Today the word downtown can conjure up many different mental images. It is easy to imagine downtown as a place of tall buildings, traffic congestion, many pedestrians, and a plethora of entertainment options. It is good to keep in mind that downtown may not have always meant this.
Chicago's downtown, in the earlier industrial era, was a gritty and polluted place. The buildings downtown as well as the outlying factories ran their boilers with coal, which plumed out and formed clouds that blocked the sun and caused serious health hazards as well as being a foul smelling dirty mess.
The working-class populations that settled the adjacent residential
the most immediate effects, but prevailing winds from
the southwest carried noxious stenches into the prestigious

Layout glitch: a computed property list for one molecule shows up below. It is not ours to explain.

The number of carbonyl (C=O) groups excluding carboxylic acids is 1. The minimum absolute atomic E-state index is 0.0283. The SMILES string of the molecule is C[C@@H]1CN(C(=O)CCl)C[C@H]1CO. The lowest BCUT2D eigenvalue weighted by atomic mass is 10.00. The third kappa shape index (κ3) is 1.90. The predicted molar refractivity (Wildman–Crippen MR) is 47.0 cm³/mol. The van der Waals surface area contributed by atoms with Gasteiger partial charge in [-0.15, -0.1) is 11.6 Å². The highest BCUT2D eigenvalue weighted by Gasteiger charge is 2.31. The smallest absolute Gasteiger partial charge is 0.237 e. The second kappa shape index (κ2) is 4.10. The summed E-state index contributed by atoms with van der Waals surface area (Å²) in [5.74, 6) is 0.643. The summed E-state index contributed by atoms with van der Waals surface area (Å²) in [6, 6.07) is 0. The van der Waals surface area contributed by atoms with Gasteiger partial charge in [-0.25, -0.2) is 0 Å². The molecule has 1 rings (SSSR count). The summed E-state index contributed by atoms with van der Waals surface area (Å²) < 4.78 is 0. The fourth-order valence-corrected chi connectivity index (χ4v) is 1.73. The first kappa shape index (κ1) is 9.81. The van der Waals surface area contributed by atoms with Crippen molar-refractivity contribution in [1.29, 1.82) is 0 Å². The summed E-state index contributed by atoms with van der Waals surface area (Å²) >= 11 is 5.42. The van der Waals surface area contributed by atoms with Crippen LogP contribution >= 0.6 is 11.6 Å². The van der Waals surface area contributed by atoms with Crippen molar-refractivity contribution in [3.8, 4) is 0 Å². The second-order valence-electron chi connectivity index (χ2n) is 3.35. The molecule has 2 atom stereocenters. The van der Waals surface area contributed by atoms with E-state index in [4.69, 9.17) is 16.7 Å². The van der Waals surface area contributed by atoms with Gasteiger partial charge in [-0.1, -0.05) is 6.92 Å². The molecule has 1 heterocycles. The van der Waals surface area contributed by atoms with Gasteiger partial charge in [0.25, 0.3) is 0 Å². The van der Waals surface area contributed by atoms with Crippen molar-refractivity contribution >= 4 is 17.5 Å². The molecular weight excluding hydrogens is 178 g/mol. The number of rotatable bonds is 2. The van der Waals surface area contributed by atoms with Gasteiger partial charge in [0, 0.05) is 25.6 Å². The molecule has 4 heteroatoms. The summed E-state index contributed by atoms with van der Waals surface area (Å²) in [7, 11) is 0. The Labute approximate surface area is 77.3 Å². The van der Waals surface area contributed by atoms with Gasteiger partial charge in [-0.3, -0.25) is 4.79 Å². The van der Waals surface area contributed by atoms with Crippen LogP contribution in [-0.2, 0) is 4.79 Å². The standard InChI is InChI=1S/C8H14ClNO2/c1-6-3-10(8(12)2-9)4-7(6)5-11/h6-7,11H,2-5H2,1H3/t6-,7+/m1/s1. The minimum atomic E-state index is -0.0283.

close to downtown Chicago. Citizen complaints prompted
a more vigorous enforcement of public health laws after 1860, the effect of which was to push the offending industries beyond the city limits into new industrial suburbs.
One of the many factors that coincides with the redevelopment of cities and the urban core is the reduction of pollution. Manufacturing has gotten cleaner, has relocated out of city centers, or out of the country entirely. Better technology has allowed coal fired boilers to be replaced with cleaner alternatives like natural gas. So downtown living has become a more attractive idea with the reduction or elimination of pollution from the city core.